We examined the structural requirements for Dnm1 dimer formation by characterizing the Dnm1 GTPase domain. Hydrodynamic characterization of the Dnm1 GTPase domain (Dnm1 1–338), which lacks the middle and GED domains, indicates that Dnm1 1–338 exists as a stable monomer (Table I). Kinetic analysis of Dnm1 1–338 indicated that like Dnm1G385D, Dnm1 1–338 possesses no kinetic lag and is less active than Dnm1G385D (Table I). Thus, although Dnm1G385D fails to assemble into higher order Dnm1 structures, intermolecular interactions between GED and/or middle and GTPase domains are still required for the formation of a stable dimer and for an intermediate level of activation of GTP hydrolysis. Our kinetic analyses of Dnm1, Dnm1G385D, and the Dnm1 GTPase domain also indicate that fully activated GTP hydrolysis in higher order Dnm1 structures results from more complex intermolecular interactions between more than two adjacent Dnm1 subunits.
Altogether, our observations suggest that dimeric Dnm1 functions as the building block for Dnm1 higher order structures and that Dnm1G385D forms a terminal dimer that is unable to support assembly, pointing to the critical function of the middle domain in the assembly of Dnm1 into higher order structures. Consistent with this interpretation is the observation that Dnm1G385D is a dominant-negative inhibitor of mitochondrial fission in vivo and of Dnm1 GTPase activity in vitro (Fig. S3). A dimeric building block for Dnm1 higher order structures may be different from dynamin, whereas hydrodynamic analyses suggest that the building block is a tetramer. However, a cryo-EM structure of assembled dynamin suggests that although dynamin tetramers exist, dynamin dimers are the fundamental units in higher order spiral structures (Zhang and Hinshaw, 2001; Chen et al., 2004).
Dnm1 forms rings and spirals possessing diameters that match in vivo mitochondrial constrictions
One feature of the model that has been postulated for DRP-mediated mitochondrial division is that the assembly of a spiral-like structure around the circumference of mitochondria drives the constriction of outer and inner mitochondrial membranes (Tieu and Nunnari, 2000; Tieu et al., 2002). One prediction from this model is that the diameter of Dnm1 spirals would match the diameter of constricted mitochondria. To test this prediction, we characterized the structures that are formed by Dnm1 in the absence and presence of the nonhydrolyzable GTP analogue β,γ-methyleneguanosine 5′-triphosphate (GMP-PCP) by negative stain EM analysis (Fig. 5, A and B). In the absence of nucleotides or with added GDP, Dnm1 formed long, slightly curved filaments (Fig. 5 A). The addition of GMP-PCP to Dnm1, in contrast, promoted the assembly of ring and spiral-like structures (Fig. 5 B) that were similar to those observed for dynamin-1 (Fig. 5 B, inset). Strikingly, the mean diameter of Dnm1 spirals that formed in the presence of GMP-PCP (109 ± 16 nm; n = 95) was greater than dynamin-1 spirals (50 ± 12 nm) that formed under similar conditions (Fig. 5 B; Hinshaw and Schmid, 1995; Zhang and Hinshaw, 2001; Chen et al., 2004). The addition of GTP to GMP-PCP–Dnm1 spirals caused the disassembly of highly ordered rings into curved filaments that were similar to those seen in the absence of nucleotides, raising the possibility that conformational changes associated with disassembly may be used to facilitate fission (Fig. 5 C).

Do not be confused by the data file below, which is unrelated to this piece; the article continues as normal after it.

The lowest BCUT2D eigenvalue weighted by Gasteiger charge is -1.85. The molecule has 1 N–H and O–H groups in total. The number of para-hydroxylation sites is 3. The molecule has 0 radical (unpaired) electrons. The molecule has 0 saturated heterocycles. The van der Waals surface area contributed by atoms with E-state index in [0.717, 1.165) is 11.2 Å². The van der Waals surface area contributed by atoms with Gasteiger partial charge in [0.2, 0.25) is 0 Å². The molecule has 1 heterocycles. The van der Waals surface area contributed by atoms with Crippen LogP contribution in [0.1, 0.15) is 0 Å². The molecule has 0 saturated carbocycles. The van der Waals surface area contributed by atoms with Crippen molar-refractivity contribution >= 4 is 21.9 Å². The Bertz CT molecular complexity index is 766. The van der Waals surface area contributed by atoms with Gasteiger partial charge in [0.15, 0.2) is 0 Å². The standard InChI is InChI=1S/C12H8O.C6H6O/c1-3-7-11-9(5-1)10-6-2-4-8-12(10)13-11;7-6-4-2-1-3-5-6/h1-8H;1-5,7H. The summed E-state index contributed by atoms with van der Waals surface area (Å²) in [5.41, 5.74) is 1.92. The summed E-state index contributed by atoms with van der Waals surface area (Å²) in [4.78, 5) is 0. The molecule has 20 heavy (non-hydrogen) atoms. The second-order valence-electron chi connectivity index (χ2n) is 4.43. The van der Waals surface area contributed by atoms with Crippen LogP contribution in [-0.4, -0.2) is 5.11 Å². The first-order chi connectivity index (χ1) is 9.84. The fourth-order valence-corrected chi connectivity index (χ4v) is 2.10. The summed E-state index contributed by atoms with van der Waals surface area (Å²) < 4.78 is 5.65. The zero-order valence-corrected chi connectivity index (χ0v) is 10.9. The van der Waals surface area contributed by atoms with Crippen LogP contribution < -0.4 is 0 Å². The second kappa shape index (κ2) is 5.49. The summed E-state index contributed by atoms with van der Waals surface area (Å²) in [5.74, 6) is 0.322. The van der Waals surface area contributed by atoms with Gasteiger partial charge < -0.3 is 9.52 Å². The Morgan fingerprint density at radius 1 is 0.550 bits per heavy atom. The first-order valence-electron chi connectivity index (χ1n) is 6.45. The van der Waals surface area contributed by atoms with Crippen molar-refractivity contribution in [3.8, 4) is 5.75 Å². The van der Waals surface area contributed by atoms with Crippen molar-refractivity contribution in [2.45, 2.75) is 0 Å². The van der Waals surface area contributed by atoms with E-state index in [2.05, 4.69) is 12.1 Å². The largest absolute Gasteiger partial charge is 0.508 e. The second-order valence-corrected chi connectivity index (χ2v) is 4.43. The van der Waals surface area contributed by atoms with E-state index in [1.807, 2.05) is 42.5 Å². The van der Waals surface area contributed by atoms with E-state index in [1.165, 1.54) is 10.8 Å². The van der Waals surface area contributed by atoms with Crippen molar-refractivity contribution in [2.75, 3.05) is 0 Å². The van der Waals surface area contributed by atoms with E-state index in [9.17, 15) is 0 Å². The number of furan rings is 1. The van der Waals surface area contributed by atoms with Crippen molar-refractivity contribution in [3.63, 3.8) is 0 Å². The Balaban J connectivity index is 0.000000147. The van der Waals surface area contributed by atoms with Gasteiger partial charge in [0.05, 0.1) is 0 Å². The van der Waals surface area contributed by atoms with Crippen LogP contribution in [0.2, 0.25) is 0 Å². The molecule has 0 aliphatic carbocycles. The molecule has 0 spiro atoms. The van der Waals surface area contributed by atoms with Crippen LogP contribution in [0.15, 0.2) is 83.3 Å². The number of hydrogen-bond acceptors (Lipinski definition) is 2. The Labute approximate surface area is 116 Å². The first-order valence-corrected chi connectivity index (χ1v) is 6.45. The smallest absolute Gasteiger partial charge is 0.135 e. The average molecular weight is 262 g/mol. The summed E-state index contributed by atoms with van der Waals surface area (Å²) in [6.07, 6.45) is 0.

In vivo, immuno-EM analysis has shown that Dnm1 accumulates at sites of mitochondrial inner and outer membrane constriction, which are likely to be fission intermediates (Bleazard et al., 1999). To accurately determine the mean diameter of mitochondrial constriction sites in vivo, we analyzed thin sections of conventionally fixed yeast cells by EM. Late stage mitochondrial constriction sites were identified as regions where outer and inner mitochondrial membranes were coordinately constricted to the smallest observable diameter in the plane of the section (Fig. 5 D). The mean diameter of mitochondrial constriction sites in vivo was 109 ± 24 nm (n = 100), which is within the experimental error of the mean diameter of Dnm1 spirals. Significantly, the majority of constriction sites were associated with electron-dense structures, which, in some cases, clearly resembled in vitro Dnm1 spirals (Fig. 5 D, arrowheads).
To test more directly whether Dnm1 assembly can drive membrane constriction, we determined whether Dnm1 constricts artificial liposomes. The addition of Dnm1 to liposomes with diameters approximating those of unconstricted mitochondria (1.04 ± 0.55 μm; n = 40) in the presence of GMP-PCP caused them to constrict and form tubules with diameters of 111 ± 7 nm (n = 40), which also are within the range of diameters that were observed for in vivo mitochondrial constriction sites (Fig. 5 E). Thus, our data support a model in which the nucleation-dependent self-assembly of Dnm1 into spirals drives the constriction of mitochondria during division and further suggest that assembled DRPs have been structurally tailored to fit their target biological membranes.
It has been postulated that the master regulator of mitochondrial division is Dnm1 (Tieu and Nunnari, 2000; Shaw and Nunnari, 2002; Tieu et al., 2002). The observations presented in this study are consistent with this model and also with the idea that the self-assembly of Dnm1 spirals mediates constriction of mitochondrial membranes during division. Alternatively, but not exclusively, mitochondrial membrane constriction in vivo may require additional effectors such as Fis1 and Mdv1 and/or specific lipid modifications (Legesse-Miller et al., 2003). However, our findings emphasize the mechanistic importance of Dnm1 self-assembly in mitochondrial division and, thus, suggest a model in which the Fis1–Mdv1 complex triggers division by promoting the self-assembly of Dnm1 spirals on the mitochondrial outer membrane.